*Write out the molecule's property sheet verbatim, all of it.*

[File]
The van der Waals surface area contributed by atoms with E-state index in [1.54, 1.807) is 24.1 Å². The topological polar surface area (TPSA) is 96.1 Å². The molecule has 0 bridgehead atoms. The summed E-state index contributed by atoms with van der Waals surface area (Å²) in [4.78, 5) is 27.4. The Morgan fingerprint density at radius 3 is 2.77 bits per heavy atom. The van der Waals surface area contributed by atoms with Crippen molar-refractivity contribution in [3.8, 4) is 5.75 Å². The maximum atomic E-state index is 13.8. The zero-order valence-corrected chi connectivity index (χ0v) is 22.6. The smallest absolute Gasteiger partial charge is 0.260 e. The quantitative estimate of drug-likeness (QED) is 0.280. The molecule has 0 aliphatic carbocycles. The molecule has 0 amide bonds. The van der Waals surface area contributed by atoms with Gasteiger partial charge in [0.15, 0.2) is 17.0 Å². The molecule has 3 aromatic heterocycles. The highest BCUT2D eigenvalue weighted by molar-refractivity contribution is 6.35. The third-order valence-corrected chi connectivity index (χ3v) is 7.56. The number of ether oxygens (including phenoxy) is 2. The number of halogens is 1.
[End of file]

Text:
The van der Waals surface area contributed by atoms with E-state index in [1.54, 1.807) is 24.1 Å². The topological polar surface area (TPSA) is 96.1 Å². The molecule has 0 bridgehead atoms. The summed E-state index contributed by atoms with van der Waals surface area (Å²) in [4.78, 5) is 27.4. The Morgan fingerprint density at radius 3 is 2.77 bits per heavy atom. The van der Waals surface area contributed by atoms with Crippen molar-refractivity contribution in [3.8, 4) is 5.75 Å². The maximum atomic E-state index is 13.8. The zero-order valence-corrected chi connectivity index (χ0v) is 22.6. The smallest absolute Gasteiger partial charge is 0.260 e. The quantitative estimate of drug-likeness (QED) is 0.280. The molecule has 0 aliphatic carbocycles. The molecule has 0 amide bonds. The van der Waals surface area contributed by atoms with Gasteiger partial charge in [0.15, 0.2) is 17.0 Å². The molecule has 3 aromatic heterocycles. The highest BCUT2D eigenvalue weighted by molar-refractivity contribution is 6.35. The third-order valence-corrected chi connectivity index (χ3v) is 7.56. The number of ether oxygens (including phenoxy) is 2. The number of halogens is 1.